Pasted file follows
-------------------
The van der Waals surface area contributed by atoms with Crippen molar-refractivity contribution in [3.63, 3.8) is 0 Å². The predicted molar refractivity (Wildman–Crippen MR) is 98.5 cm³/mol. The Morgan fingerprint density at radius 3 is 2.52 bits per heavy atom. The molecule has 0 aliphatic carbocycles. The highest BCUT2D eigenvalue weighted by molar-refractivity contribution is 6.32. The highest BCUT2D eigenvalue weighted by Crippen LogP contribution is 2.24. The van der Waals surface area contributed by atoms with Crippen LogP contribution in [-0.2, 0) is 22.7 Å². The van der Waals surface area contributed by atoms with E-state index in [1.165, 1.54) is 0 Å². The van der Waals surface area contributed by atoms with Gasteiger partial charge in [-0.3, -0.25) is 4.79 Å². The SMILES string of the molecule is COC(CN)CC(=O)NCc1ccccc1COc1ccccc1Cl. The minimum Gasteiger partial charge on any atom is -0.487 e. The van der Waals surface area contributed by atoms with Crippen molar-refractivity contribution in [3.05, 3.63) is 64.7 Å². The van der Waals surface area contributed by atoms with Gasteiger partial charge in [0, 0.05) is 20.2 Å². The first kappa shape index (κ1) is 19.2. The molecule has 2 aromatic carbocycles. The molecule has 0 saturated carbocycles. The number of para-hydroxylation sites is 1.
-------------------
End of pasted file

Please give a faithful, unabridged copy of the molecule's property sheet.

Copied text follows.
The van der Waals surface area contributed by atoms with Crippen molar-refractivity contribution in [3.63, 3.8) is 0 Å². The predicted molar refractivity (Wildman–Crippen MR) is 98.5 cm³/mol. The Morgan fingerprint density at radius 3 is 2.52 bits per heavy atom. The molecule has 0 aliphatic carbocycles. The highest BCUT2D eigenvalue weighted by molar-refractivity contribution is 6.32. The highest BCUT2D eigenvalue weighted by Crippen LogP contribution is 2.24. The van der Waals surface area contributed by atoms with Crippen LogP contribution in [-0.2, 0) is 22.7 Å². The van der Waals surface area contributed by atoms with E-state index in [1.165, 1.54) is 0 Å². The van der Waals surface area contributed by atoms with Gasteiger partial charge in [-0.3, -0.25) is 4.79 Å². The SMILES string of the molecule is COC(CN)CC(=O)NCc1ccccc1COc1ccccc1Cl. The minimum Gasteiger partial charge on any atom is -0.487 e. The van der Waals surface area contributed by atoms with Crippen molar-refractivity contribution in [3.05, 3.63) is 64.7 Å². The van der Waals surface area contributed by atoms with Gasteiger partial charge in [0, 0.05) is 20.2 Å². The first kappa shape index (κ1) is 19.2. The molecule has 2 aromatic carbocycles. The molecule has 0 saturated carbocycles. The number of para-hydroxylation sites is 1.